John Simon Launching at New Smyrna Beach
John Simon launching off the rocks at New Smyrna Beach, FL, March 2017. Photo: Sara Weaver

Experienced pilots John Simon and Thor Froh took flight next. They’d never soared the beach before, but both got in some solid launches and a few seconds in the sky. I was up next, as one of the least experienced pilots in the group. Although I’ve done some flying at Jockey’s Ridge in soaring conditions, this technical launch was a whole new game. Jonny helped coach me through some kiting on the flat part of the beach in the Saturn (the tide had receded at this point), but I chose to the fly the Falcon instead. I didn’t have enough roll authority in the Saturn to be comfortable since the glider was pretty big on me. In the Falcon, I’d have more responsive turns, but less ability to fly forward in the strong winds. After a couple successful launches and landings, that choice came back to bite me. After my third launch, I’d finally started to gain some altitude and thought I’d entered the lift band, but then I realized I hadn’t been flying fast enough and was being pushed behind the dune. I yanked the base tube in and miraculously executed a rough top landing on the rocks, landing one foot and one knee down. My wire crew was on me in seconds, no damage done.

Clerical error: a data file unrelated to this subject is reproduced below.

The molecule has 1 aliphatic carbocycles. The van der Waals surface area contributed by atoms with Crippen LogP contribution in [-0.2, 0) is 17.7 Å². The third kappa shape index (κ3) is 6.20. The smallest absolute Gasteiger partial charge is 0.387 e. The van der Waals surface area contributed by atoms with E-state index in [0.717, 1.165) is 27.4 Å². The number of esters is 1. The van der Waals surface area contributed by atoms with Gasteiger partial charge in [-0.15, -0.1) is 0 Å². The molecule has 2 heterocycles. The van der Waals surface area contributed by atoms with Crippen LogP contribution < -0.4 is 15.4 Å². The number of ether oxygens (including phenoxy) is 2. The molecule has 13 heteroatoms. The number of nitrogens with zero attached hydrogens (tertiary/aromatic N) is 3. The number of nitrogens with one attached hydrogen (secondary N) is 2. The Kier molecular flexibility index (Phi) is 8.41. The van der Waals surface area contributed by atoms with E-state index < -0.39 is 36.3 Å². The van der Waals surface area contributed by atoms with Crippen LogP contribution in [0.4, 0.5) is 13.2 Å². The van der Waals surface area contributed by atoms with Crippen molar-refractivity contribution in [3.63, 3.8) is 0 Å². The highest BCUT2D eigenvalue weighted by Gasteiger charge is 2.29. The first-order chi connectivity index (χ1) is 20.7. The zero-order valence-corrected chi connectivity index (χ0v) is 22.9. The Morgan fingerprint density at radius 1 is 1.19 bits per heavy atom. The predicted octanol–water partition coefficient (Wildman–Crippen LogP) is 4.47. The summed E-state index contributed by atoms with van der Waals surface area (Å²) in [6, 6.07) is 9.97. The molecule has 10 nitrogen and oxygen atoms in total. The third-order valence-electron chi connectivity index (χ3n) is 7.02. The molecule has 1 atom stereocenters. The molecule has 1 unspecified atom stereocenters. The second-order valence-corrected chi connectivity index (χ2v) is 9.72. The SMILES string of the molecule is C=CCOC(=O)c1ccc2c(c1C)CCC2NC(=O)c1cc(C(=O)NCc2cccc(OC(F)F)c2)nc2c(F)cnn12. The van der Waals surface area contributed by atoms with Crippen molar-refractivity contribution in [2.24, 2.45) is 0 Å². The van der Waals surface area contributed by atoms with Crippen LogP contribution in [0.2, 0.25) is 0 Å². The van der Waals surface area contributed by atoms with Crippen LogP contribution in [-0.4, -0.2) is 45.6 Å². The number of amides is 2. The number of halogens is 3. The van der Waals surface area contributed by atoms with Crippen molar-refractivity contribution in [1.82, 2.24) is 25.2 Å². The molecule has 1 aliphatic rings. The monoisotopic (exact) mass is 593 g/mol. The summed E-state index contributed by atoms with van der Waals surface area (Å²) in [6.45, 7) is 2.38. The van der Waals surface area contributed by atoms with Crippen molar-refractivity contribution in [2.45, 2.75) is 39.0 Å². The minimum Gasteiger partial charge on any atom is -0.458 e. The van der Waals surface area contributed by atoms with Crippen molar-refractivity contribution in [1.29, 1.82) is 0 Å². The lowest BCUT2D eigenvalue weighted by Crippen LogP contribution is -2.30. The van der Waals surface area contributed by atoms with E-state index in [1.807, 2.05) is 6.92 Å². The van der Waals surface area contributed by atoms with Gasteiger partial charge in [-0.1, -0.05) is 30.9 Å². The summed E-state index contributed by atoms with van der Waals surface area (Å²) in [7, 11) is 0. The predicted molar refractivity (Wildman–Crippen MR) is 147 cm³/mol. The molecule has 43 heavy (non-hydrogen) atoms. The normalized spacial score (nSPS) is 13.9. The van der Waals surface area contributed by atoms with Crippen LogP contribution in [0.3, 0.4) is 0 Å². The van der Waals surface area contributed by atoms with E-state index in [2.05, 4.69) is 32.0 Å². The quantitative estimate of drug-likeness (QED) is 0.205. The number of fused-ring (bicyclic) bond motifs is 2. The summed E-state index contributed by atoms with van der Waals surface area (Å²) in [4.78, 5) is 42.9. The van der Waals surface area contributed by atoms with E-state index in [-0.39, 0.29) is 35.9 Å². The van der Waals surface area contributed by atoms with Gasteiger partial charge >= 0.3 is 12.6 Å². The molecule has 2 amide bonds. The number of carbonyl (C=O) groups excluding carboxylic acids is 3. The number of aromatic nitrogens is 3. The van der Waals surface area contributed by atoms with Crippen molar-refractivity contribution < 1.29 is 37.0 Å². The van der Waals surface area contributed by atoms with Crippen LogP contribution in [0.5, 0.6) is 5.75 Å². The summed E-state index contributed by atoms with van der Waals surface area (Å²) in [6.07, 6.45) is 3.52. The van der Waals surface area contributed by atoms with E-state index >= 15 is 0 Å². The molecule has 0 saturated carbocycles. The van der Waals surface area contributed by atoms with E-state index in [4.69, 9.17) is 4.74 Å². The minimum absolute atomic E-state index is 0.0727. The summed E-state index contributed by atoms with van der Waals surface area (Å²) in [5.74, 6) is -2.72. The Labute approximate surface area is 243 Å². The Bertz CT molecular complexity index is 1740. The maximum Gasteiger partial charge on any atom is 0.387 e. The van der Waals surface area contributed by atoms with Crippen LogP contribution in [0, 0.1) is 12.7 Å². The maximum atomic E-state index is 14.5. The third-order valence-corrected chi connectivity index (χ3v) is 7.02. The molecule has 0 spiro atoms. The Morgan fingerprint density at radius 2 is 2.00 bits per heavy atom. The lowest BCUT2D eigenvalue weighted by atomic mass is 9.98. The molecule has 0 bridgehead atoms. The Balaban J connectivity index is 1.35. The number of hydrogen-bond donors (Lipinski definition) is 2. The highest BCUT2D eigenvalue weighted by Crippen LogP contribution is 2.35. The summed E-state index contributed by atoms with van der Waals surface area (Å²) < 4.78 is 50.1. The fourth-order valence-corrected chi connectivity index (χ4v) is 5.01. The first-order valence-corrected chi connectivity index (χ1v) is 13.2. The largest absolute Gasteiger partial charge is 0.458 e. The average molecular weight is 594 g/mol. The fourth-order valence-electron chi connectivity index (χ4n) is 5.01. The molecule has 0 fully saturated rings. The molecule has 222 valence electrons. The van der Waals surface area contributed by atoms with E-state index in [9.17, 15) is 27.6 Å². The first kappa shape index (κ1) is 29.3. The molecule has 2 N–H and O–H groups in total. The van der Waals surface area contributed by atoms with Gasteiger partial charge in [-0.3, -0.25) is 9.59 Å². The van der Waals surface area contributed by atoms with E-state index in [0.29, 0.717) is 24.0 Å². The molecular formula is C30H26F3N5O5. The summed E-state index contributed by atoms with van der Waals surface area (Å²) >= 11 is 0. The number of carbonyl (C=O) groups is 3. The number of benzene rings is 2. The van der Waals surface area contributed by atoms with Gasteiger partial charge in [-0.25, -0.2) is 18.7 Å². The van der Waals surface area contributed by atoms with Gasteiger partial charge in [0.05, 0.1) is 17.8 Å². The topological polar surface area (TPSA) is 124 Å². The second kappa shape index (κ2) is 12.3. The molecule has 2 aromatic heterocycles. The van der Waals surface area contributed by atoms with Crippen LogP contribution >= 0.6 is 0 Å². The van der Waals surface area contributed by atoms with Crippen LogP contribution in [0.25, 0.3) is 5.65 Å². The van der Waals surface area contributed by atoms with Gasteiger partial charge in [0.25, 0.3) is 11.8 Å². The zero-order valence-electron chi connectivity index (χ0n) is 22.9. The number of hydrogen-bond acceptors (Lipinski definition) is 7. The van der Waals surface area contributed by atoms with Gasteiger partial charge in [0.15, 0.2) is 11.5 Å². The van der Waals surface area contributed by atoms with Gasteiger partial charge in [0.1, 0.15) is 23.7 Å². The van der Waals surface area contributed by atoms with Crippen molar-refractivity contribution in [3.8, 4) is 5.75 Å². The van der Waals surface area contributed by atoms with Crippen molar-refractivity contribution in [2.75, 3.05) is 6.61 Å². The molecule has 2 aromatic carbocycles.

Jeff Parrott Soaring at New Smyrna Beach
Jeff Parrott soaring blue skies at New Smyrna Beach, FL, March 2017. Photo: Sara Weaver

I launched a couple more times, but was unable to soar. After I flew, Michelle Haag, Heather Renihan, Jamie Kumlien, Rob L., and Thor kited on the beach in a KHK-style dune lesson with Jeff, Jeremy, and Eric trading off on the wingtips. Quest Guru Spinner didn’t fly, but offered hilarious commentary and invaluable advice gleaned from his past experiences flying at New Smyrna. There were smiles all around. It was an excellent crew, and we all had an epic time. Beer o’clock commenced over some tasty seafood at The Breakers beach bar a bit up the coast.

Eric Meibos Soaring a Hang Glider at New Smyrna Beach